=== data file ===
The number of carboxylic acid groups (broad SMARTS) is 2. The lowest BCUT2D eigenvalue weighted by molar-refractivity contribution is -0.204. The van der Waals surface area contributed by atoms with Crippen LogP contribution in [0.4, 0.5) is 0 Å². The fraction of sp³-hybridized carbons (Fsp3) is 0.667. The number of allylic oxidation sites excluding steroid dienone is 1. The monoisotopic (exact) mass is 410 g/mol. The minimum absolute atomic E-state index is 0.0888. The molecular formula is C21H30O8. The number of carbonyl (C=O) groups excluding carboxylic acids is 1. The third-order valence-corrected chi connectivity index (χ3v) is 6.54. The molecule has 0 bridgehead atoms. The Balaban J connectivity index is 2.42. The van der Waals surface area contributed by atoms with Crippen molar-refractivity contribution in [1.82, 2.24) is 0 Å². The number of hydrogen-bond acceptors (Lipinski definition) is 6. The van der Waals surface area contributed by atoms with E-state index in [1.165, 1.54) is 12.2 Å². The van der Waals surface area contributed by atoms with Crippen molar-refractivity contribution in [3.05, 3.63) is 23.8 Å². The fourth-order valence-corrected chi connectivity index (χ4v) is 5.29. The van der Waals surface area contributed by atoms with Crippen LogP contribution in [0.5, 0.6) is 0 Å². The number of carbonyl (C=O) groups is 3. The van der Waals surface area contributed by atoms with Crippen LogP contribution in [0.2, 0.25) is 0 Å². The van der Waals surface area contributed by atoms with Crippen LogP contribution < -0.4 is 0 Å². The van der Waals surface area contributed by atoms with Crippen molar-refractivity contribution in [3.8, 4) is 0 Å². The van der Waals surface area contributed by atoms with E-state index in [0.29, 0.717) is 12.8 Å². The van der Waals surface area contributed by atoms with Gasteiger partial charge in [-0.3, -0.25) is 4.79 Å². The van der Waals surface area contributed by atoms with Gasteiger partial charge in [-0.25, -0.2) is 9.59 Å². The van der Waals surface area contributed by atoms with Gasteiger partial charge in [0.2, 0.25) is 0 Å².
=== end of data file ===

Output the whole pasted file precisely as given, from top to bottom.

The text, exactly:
The number of carboxylic acid groups (broad SMARTS) is 2. The lowest BCUT2D eigenvalue weighted by molar-refractivity contribution is -0.204. The van der Waals surface area contributed by atoms with Crippen LogP contribution in [0.4, 0.5) is 0 Å². The fraction of sp³-hybridized carbons (Fsp3) is 0.667. The number of allylic oxidation sites excluding steroid dienone is 1. The monoisotopic (exact) mass is 410 g/mol. The minimum absolute atomic E-state index is 0.0888. The molecular formula is C21H30O8. The number of carbonyl (C=O) groups excluding carboxylic acids is 1. The third-order valence-corrected chi connectivity index (χ3v) is 6.54. The molecule has 0 bridgehead atoms. The Balaban J connectivity index is 2.42. The van der Waals surface area contributed by atoms with Crippen molar-refractivity contribution in [1.82, 2.24) is 0 Å². The number of hydrogen-bond acceptors (Lipinski definition) is 6. The van der Waals surface area contributed by atoms with E-state index in [1.165, 1.54) is 12.2 Å². The van der Waals surface area contributed by atoms with Crippen molar-refractivity contribution in [3.05, 3.63) is 23.8 Å². The fourth-order valence-corrected chi connectivity index (χ4v) is 5.29. The van der Waals surface area contributed by atoms with Crippen LogP contribution in [0.5, 0.6) is 0 Å². The number of carbonyl (C=O) groups is 3. The van der Waals surface area contributed by atoms with Crippen LogP contribution in [0.2, 0.25) is 0 Å². The van der Waals surface area contributed by atoms with Crippen LogP contribution < -0.4 is 0 Å². The van der Waals surface area contributed by atoms with Crippen molar-refractivity contribution in [3.8, 4) is 0 Å². The van der Waals surface area contributed by atoms with E-state index in [0.29, 0.717) is 12.8 Å². The van der Waals surface area contributed by atoms with Gasteiger partial charge in [-0.3, -0.25) is 4.79 Å². The van der Waals surface area contributed by atoms with Gasteiger partial charge in [-0.25, -0.2) is 9.59 Å². The van der Waals surface area contributed by atoms with Gasteiger partial charge in [0.2, 0.25) is 0 Å².